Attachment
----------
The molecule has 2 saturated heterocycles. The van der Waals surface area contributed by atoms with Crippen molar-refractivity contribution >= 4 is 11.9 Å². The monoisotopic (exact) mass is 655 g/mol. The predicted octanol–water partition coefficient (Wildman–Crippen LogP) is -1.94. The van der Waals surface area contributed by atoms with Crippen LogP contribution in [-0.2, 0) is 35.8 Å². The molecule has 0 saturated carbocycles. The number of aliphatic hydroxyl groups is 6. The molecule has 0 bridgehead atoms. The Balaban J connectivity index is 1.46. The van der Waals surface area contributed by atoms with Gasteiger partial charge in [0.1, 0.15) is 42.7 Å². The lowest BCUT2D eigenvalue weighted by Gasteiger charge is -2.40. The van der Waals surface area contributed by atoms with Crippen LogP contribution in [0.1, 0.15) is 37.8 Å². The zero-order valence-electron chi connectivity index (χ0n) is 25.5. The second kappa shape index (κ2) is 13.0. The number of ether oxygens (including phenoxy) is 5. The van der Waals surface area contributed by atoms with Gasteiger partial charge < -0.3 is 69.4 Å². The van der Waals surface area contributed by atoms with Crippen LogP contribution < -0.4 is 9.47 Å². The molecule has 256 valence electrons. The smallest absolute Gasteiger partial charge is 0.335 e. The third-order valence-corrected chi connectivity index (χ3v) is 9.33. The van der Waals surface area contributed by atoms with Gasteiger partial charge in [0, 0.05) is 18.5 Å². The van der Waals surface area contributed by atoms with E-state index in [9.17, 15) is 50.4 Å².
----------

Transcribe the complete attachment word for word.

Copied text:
The molecule has 2 saturated heterocycles. The van der Waals surface area contributed by atoms with Crippen molar-refractivity contribution >= 4 is 11.9 Å². The monoisotopic (exact) mass is 655 g/mol. The predicted octanol–water partition coefficient (Wildman–Crippen LogP) is -1.94. The van der Waals surface area contributed by atoms with Crippen LogP contribution in [-0.2, 0) is 35.8 Å². The molecule has 0 saturated carbocycles. The number of aliphatic hydroxyl groups is 6. The molecule has 0 bridgehead atoms. The Balaban J connectivity index is 1.46. The van der Waals surface area contributed by atoms with Gasteiger partial charge in [0.1, 0.15) is 42.7 Å². The lowest BCUT2D eigenvalue weighted by Gasteiger charge is -2.40. The van der Waals surface area contributed by atoms with Crippen LogP contribution in [0.1, 0.15) is 37.8 Å². The zero-order valence-electron chi connectivity index (χ0n) is 25.5. The second kappa shape index (κ2) is 13.0. The number of ether oxygens (including phenoxy) is 5. The van der Waals surface area contributed by atoms with Gasteiger partial charge < -0.3 is 69.4 Å². The van der Waals surface area contributed by atoms with Crippen LogP contribution < -0.4 is 9.47 Å². The molecule has 256 valence electrons. The smallest absolute Gasteiger partial charge is 0.335 e. The third-order valence-corrected chi connectivity index (χ3v) is 9.33. The van der Waals surface area contributed by atoms with Gasteiger partial charge in [0, 0.05) is 18.5 Å². The van der Waals surface area contributed by atoms with E-state index in [9.17, 15) is 50.4 Å².